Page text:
Unveiling the Interior of 3D Micro-CT from Iron-Sand Composite
Among the options for reducing the amount of carbon dioxide in our atmosphere is "carbon sequestration," in which greenhouse gases would be confined underground. But before such a plan is implemented, researchers need to understand the properties of the materials surrounding the gases and how those surfaces and gases would interact. This project is aimed at designing nondestructive techniques for quantifying the features of these porous materials and addressing their 3D geometries for carbon sequestration. The team's strategy, illustrated in this movie, is to use computer vision techniques to remove image "artifacts" inherent in using computer tomography to gather the data. Bilateral filters are used to minimize the spurious heterogeneity of the image. Then the data points are classified using a method known as statistical region merging. A statistical test is used to determine the pertinence of a certain pixel/region to another region based on analysis of mean intensities, similarities and the deviation of observed differences between separate regions of the image.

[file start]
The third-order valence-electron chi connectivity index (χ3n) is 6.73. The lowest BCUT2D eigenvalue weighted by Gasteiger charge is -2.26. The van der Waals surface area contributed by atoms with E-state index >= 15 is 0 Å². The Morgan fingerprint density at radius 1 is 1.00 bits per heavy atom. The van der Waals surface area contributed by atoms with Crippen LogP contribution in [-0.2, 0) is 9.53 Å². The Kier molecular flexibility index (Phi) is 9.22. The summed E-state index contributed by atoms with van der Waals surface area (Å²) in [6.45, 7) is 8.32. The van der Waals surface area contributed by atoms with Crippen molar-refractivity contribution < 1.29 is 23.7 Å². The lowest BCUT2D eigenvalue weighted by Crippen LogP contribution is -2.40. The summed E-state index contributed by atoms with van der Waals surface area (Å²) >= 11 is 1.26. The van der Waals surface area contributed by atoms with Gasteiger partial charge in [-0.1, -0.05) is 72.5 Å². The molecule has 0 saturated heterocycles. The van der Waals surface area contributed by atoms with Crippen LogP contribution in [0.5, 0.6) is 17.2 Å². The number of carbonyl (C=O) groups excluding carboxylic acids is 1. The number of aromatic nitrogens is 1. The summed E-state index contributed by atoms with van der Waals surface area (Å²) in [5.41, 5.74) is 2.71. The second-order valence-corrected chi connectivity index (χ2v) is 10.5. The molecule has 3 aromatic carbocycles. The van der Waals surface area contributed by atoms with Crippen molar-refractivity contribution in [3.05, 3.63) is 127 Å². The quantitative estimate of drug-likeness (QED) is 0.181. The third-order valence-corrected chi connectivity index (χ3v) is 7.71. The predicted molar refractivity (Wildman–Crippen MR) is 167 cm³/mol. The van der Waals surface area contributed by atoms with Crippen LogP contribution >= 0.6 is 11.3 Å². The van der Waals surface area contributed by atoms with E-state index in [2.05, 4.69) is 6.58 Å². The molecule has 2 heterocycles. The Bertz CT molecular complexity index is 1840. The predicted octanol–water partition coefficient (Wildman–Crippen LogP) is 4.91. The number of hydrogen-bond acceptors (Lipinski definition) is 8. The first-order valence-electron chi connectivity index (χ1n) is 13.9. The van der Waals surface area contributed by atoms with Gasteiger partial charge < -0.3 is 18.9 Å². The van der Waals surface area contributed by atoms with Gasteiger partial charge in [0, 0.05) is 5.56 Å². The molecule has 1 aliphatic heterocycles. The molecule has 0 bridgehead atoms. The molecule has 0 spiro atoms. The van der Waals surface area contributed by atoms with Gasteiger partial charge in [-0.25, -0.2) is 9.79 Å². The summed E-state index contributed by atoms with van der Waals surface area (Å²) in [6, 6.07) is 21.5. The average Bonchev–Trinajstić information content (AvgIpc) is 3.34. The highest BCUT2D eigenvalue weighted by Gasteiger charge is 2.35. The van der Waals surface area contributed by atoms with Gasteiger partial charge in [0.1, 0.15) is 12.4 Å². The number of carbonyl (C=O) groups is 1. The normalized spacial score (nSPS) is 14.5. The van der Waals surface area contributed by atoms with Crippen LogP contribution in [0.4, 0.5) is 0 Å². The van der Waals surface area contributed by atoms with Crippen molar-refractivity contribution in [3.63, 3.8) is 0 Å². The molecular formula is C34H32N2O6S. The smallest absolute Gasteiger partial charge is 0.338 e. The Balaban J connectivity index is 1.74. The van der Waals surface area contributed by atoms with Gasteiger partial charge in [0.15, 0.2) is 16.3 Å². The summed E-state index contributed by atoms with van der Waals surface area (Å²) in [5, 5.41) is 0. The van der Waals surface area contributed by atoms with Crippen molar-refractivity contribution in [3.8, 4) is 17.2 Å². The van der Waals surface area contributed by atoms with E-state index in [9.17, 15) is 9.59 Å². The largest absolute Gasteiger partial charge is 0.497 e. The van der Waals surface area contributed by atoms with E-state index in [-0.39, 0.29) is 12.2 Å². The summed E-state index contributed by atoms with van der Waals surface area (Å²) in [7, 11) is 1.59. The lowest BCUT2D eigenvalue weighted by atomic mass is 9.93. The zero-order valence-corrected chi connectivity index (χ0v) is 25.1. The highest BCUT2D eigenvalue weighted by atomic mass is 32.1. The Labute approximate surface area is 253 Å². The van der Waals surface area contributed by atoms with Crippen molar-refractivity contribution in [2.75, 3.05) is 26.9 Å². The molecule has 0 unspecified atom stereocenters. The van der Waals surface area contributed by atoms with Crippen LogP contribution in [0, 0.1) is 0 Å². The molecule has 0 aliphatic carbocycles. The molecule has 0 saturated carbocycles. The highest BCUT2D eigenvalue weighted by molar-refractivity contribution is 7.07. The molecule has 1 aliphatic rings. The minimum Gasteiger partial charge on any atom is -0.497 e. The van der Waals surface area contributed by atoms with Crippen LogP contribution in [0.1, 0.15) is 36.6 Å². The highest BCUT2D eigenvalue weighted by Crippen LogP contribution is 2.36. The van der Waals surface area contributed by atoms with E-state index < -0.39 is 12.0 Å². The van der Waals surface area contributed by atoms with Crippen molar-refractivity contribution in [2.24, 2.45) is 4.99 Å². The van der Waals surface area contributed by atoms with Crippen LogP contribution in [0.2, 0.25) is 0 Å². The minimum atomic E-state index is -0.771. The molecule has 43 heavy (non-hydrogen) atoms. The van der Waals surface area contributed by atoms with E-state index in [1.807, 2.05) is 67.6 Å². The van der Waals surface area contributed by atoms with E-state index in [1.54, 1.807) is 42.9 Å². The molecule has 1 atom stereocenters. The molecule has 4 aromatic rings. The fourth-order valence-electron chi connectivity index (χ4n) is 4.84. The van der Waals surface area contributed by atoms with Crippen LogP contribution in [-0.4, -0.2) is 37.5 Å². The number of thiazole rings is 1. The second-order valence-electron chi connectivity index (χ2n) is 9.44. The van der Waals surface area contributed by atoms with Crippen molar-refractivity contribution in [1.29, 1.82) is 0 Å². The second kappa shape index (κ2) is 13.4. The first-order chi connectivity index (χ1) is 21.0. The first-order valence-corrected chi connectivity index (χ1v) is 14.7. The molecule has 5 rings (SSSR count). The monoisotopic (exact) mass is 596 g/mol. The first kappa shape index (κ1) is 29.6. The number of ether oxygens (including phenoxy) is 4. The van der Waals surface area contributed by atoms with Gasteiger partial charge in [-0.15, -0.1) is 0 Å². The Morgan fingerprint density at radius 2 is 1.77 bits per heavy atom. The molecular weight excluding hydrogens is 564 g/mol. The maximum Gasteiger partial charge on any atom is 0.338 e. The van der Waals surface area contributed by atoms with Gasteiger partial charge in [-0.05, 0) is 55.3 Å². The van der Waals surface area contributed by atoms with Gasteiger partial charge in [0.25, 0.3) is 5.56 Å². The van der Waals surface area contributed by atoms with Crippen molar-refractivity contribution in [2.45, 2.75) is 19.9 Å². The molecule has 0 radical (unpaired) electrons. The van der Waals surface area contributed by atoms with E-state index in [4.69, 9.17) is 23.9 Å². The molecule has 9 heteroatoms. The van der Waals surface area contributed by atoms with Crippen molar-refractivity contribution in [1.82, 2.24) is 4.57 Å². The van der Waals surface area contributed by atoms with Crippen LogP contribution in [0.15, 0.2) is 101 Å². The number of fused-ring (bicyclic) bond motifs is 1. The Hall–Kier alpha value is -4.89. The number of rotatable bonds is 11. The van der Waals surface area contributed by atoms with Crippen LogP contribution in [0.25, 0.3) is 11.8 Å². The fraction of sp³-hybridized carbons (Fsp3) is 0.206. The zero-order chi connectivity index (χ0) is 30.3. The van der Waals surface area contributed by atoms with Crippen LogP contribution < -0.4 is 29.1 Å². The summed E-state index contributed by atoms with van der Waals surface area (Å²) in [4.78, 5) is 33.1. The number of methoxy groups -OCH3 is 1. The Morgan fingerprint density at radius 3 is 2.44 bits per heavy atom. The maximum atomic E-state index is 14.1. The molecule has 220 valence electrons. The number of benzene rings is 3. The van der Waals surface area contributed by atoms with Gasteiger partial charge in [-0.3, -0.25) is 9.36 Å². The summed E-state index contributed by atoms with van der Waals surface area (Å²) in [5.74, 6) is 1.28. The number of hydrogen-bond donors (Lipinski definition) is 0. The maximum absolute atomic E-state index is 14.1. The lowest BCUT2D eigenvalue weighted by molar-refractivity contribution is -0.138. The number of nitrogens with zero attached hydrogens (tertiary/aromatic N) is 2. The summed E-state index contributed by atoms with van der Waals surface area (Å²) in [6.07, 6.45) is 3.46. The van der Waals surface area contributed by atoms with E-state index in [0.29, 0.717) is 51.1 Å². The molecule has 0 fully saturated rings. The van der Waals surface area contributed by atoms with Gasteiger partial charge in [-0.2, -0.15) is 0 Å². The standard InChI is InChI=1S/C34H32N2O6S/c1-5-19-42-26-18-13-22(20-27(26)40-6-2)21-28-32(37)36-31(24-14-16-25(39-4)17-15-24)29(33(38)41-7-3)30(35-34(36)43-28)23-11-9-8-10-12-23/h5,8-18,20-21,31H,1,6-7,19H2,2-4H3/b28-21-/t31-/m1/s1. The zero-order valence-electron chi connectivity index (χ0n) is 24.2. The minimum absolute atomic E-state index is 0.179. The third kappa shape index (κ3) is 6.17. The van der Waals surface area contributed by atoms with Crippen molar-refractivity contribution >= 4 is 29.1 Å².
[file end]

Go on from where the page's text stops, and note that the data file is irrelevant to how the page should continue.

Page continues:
Scientific research by Peter Nico of Berkeley Lab's Earth Sciences Division. Image processing by Dani Ushizima of Berkeley Lab's Computational Research Division. Visualizations were computed on NERSC's CrayXT4 "Franklin" system.